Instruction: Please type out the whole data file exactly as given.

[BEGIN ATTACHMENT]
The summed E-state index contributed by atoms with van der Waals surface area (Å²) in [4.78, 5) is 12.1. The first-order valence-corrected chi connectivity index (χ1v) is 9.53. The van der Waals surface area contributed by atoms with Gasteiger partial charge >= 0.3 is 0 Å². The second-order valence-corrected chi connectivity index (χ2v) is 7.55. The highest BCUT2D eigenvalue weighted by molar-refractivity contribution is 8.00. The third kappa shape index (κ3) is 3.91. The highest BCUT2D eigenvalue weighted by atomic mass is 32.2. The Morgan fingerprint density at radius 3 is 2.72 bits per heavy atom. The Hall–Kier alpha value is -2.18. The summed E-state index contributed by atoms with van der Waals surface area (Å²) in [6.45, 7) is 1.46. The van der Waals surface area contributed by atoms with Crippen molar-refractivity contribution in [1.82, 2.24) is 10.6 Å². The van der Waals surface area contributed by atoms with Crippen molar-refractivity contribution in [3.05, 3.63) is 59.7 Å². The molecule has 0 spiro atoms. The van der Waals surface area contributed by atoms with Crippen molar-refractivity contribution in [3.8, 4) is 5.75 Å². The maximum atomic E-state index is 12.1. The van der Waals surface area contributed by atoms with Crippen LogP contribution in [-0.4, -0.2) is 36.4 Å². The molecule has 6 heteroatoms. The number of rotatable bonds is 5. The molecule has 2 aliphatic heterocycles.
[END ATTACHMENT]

The summed E-state index contributed by atoms with van der Waals surface area (Å²) in [4.78, 5) is 12.1. The first-order valence-corrected chi connectivity index (χ1v) is 9.53. The van der Waals surface area contributed by atoms with Gasteiger partial charge >= 0.3 is 0 Å². The second-order valence-corrected chi connectivity index (χ2v) is 7.55. The highest BCUT2D eigenvalue weighted by molar-refractivity contribution is 8.00. The third kappa shape index (κ3) is 3.91. The highest BCUT2D eigenvalue weighted by atomic mass is 32.2. The Morgan fingerprint density at radius 3 is 2.72 bits per heavy atom. The Hall–Kier alpha value is -2.18. The summed E-state index contributed by atoms with van der Waals surface area (Å²) in [6.45, 7) is 1.46. The van der Waals surface area contributed by atoms with Crippen molar-refractivity contribution in [1.82, 2.24) is 10.6 Å². The van der Waals surface area contributed by atoms with Crippen molar-refractivity contribution in [3.05, 3.63) is 59.7 Å². The molecule has 0 spiro atoms. The van der Waals surface area contributed by atoms with Crippen molar-refractivity contribution in [3.8, 4) is 5.75 Å². The maximum atomic E-state index is 12.1. The van der Waals surface area contributed by atoms with Crippen LogP contribution in [-0.4, -0.2) is 36.4 Å². The molecule has 6 heteroatoms. The number of rotatable bonds is 5. The molecule has 2 aliphatic heterocycles.